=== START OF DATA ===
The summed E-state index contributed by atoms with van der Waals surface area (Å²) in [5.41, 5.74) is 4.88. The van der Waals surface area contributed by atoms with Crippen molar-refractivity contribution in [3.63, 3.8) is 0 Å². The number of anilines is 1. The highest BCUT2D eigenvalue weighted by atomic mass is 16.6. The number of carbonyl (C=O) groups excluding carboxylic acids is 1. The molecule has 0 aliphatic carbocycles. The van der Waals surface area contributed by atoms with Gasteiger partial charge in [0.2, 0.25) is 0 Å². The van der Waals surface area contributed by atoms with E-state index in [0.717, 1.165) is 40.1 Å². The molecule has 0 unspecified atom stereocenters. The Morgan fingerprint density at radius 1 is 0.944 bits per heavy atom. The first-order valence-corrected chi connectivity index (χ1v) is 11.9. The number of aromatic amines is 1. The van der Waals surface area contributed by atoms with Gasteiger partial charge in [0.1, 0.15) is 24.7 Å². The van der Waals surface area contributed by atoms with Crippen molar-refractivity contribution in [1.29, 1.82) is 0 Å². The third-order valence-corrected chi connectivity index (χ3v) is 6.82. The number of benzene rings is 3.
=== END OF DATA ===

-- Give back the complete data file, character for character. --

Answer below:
The summed E-state index contributed by atoms with van der Waals surface area (Å²) in [5.41, 5.74) is 4.88. The van der Waals surface area contributed by atoms with Crippen molar-refractivity contribution in [3.63, 3.8) is 0 Å². The number of anilines is 1. The highest BCUT2D eigenvalue weighted by atomic mass is 16.6. The number of carbonyl (C=O) groups excluding carboxylic acids is 1. The molecule has 0 aliphatic carbocycles. The van der Waals surface area contributed by atoms with Gasteiger partial charge in [0.2, 0.25) is 0 Å². The van der Waals surface area contributed by atoms with E-state index in [0.717, 1.165) is 40.1 Å². The molecule has 0 unspecified atom stereocenters. The Morgan fingerprint density at radius 1 is 0.944 bits per heavy atom. The first-order valence-corrected chi connectivity index (χ1v) is 11.9. The number of aromatic amines is 1. The van der Waals surface area contributed by atoms with Gasteiger partial charge in [0.1, 0.15) is 24.7 Å². The van der Waals surface area contributed by atoms with Crippen molar-refractivity contribution in [1.29, 1.82) is 0 Å². The third-order valence-corrected chi connectivity index (χ3v) is 6.82. The number of benzene rings is 3.